The FBI won’t talk to Michael Avenatti’s client, Julie Swetnick, and has specific parameters around Mark Judge.
The FBI is reaching out to Christine Blasey Ford and Deborah Ramirez about their allegations of sexual assault and misconduct against Supreme Court nominee Brett Kavanaugh. But according to a pair of reports, the White House is limiting other parts of the probe — including preventing agents from interviewing attorney Michael Avenatti’s client, Julie Swetnick. President Donald Trump says that’s not the case.
Separate reports over the weekend have suggested that the Trump administration is exerting control over the one-week investigation into Kavanaugh’s background, which Senate Republicans requested on Friday after possible swing vote Sen. Jeff Flake (R-AZ) called for a delay in the judge’s nomination process. President Trump subsequently instructed the FBI to conduct a “supplemental investigation” into Kavanaugh that “must be limited in scope,” as the Senate requested.
Per the Senate’s request, the FBI is to investigate “current credible allegations” against Kavanaugh.
NBC News, citing people familiar with the investigation, reported on Saturday that the FBI hasn’t been permitted to interview Swetnick, who alleges Kavanaugh and his friend Mark Judge sexually assaulted girls in high school and were present at a party where she was gang raped. The outlet reported that the White House counsel’s office has given the FBI a list of witnesses they are allowed to interview, instructions which translated to a “significant constraint” on the probe.
The Wall Street Journal on Saturday also reported that the White House’s parameters for the FBI probe didn’t include Swetnick because the White House doesn’t consider her accusations “credible.”
According to the NBC News’ report, if the FBI learns of others not on the pre-approved list who can corroborate witness’ accounts, it’s not clear whether agents will be able to reach out to them. That could have important implications for Ford, who alleges Kavanaugh sexually assaulted her while in high school, and Ramirez, who claims he exposed himself to her in college.
Kavanaugh has vehemently denied all of the women’s claims against him and appeared before the Senate Judiciary Committee on Thursday to refute Ford.
One curious feature of NBC News’ reporting is the way the administration instructed the FBI to handle its work on Judge. Ford alleges he was in the room when Kavanaugh drunkenly pinned her down, tried to take her clothes off, and covered her mouth when she screamed while they were at a party in the 1980s. He’s cooperating with the investigation.
In an attempt to help narrow the time frame of when the alleged incident took place, Ford told the judiciary panel on Thursday that six to eight weeks afterward, she went with her mother to a local Safeway supermarket in Potomac, Maryland and saw Judge, who was working there at the time. According to NBC News, “the FBI cannot ask the supermarket that employed Judge for records verifying when he was employed there.”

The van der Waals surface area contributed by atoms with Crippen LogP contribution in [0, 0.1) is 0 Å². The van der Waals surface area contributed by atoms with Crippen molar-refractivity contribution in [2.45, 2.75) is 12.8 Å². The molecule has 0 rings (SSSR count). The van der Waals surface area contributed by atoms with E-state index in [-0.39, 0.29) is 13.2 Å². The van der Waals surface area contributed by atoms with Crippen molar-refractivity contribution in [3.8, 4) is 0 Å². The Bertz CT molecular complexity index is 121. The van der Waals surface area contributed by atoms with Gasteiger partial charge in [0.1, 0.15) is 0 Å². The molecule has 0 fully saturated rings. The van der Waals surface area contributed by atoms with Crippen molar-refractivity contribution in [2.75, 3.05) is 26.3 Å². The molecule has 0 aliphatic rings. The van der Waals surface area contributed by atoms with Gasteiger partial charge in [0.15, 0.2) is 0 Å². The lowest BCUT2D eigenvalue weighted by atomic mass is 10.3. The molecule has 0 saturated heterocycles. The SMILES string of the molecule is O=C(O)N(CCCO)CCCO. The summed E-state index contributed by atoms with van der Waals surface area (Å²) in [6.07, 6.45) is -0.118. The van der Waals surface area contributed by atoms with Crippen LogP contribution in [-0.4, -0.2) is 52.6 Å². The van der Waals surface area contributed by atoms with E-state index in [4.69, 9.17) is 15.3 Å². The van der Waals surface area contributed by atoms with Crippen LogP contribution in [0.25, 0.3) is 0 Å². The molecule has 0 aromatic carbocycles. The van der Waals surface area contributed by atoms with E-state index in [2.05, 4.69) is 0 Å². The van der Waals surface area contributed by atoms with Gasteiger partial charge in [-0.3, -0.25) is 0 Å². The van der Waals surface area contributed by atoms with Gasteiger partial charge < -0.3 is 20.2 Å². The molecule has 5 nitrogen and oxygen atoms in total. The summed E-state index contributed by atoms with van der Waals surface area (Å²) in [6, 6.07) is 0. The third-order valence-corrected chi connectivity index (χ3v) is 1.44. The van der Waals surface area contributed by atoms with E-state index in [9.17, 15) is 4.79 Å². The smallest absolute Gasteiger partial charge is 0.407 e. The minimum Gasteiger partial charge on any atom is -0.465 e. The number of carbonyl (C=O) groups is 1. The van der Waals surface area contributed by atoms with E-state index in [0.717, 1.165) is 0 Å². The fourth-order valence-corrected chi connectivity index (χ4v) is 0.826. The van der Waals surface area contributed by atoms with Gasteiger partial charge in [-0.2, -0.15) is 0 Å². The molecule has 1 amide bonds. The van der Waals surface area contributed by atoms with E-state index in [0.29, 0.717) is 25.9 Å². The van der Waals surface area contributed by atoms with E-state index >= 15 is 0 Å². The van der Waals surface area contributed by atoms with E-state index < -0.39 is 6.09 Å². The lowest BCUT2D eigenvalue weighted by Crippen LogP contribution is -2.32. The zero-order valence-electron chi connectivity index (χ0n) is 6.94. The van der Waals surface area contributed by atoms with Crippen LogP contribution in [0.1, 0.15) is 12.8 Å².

The FBI reportedly also isn’t able to look into why Kavanaugh’s account of his drinking at Yale differs from what former classmates say. Kavanaguh claims he wasn’t a heavy drinker, others say he was. Both Ford and Ramirez claim he was excessively drunk during the two incidents.
White House counsel Don McGahn is taking the lead on the White House’s dealings with the FBI investigation into Kavanaugh.
Trump says the NBC News report isn’t true
President Trump on Saturday evening refuted NBC News’ reporting, saying he wants the bureau to “interview whoever they deem appropriate, at their discretion.”
NBC News incorrectly reported (as usual) that I was limiting the FBI investigation of Judge Kavanaugh, and witnesses, only to certain people. Actually, I want them to interview whoever they deem appropriate, at their discretion. Please correct your reporting!
— Donald J. Trump (@realDonaldTrump) September 30, 2018
White House spokesman Raj Shah said in a statement to WSJ that the “scope of duration [of the investigation] has been set by the Senate” and that the administration was “letting the FBI agents do what they are trained to do.”
Trump on Friday while speaking to reporters said that he would defer to the Senate on how Kavanaugh’s nomination will play out. “I’m going to let the Senate handle that, they’ll make their decisions,” he said.
When talking with reporters on Saturday about Flake’s call for an investigation, Trump said the ordeal could be a “blessing in disguise.”
“Having the FBI go out and do a thorough investigation, whether its three days or seven days, I think its going to be less than a week,” Trump said. “Having them do a thorough investigation, I actually think it will be a blessing in disguise. It will be a good thing.”
Avenatti, who represents Swetnick, has complained about the FBI’s apparent lack of interest in his client, saying Trump and Kavanaugh are “afraid of the truth” and promising to keep pushing anyway.
Trump has now determined that he and he alone will be the sole arbiter of whether a woman’s claims of sexual assault and misogyny are credible. Why even have an FBI investigation? I thought it was their job to make this determination. He and Kavanaugh are afraid of the truth.
— Michael Avenatti (@MichaelAvenatti) September 29, 2018
Swetnick will appear in a pre-taped interview on Showtime’s The Circus on Sunday.
Author: Emily Stewart